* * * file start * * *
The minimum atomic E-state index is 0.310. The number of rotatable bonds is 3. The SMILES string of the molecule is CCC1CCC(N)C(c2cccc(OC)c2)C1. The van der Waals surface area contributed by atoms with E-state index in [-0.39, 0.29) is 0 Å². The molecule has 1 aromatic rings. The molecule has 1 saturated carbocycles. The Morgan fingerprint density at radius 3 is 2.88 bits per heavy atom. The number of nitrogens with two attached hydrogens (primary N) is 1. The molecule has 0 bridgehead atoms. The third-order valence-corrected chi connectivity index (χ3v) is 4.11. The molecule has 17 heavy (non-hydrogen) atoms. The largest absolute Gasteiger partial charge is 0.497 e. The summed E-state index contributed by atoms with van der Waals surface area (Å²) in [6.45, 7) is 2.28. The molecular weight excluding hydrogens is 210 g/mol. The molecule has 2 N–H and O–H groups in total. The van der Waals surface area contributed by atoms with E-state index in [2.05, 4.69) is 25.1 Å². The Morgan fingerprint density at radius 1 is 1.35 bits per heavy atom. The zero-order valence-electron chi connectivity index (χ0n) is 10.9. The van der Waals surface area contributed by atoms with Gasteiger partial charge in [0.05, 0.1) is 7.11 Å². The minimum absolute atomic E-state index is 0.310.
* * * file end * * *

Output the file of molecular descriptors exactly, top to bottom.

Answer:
The minimum atomic E-state index is 0.310. The number of rotatable bonds is 3. The SMILES string of the molecule is CCC1CCC(N)C(c2cccc(OC)c2)C1. The van der Waals surface area contributed by atoms with E-state index in [-0.39, 0.29) is 0 Å². The molecule has 1 aromatic rings. The molecule has 1 saturated carbocycles. The Morgan fingerprint density at radius 3 is 2.88 bits per heavy atom. The number of nitrogens with two attached hydrogens (primary N) is 1. The molecule has 0 bridgehead atoms. The third-order valence-corrected chi connectivity index (χ3v) is 4.11. The molecule has 17 heavy (non-hydrogen) atoms. The largest absolute Gasteiger partial charge is 0.497 e. The summed E-state index contributed by atoms with van der Waals surface area (Å²) in [6.45, 7) is 2.28. The molecular weight excluding hydrogens is 210 g/mol. The molecule has 2 N–H and O–H groups in total. The van der Waals surface area contributed by atoms with E-state index in [2.05, 4.69) is 25.1 Å². The Morgan fingerprint density at radius 1 is 1.35 bits per heavy atom. The zero-order valence-electron chi connectivity index (χ0n) is 10.9. The van der Waals surface area contributed by atoms with Gasteiger partial charge in [0.05, 0.1) is 7.11 Å². The minimum absolute atomic E-state index is 0.310.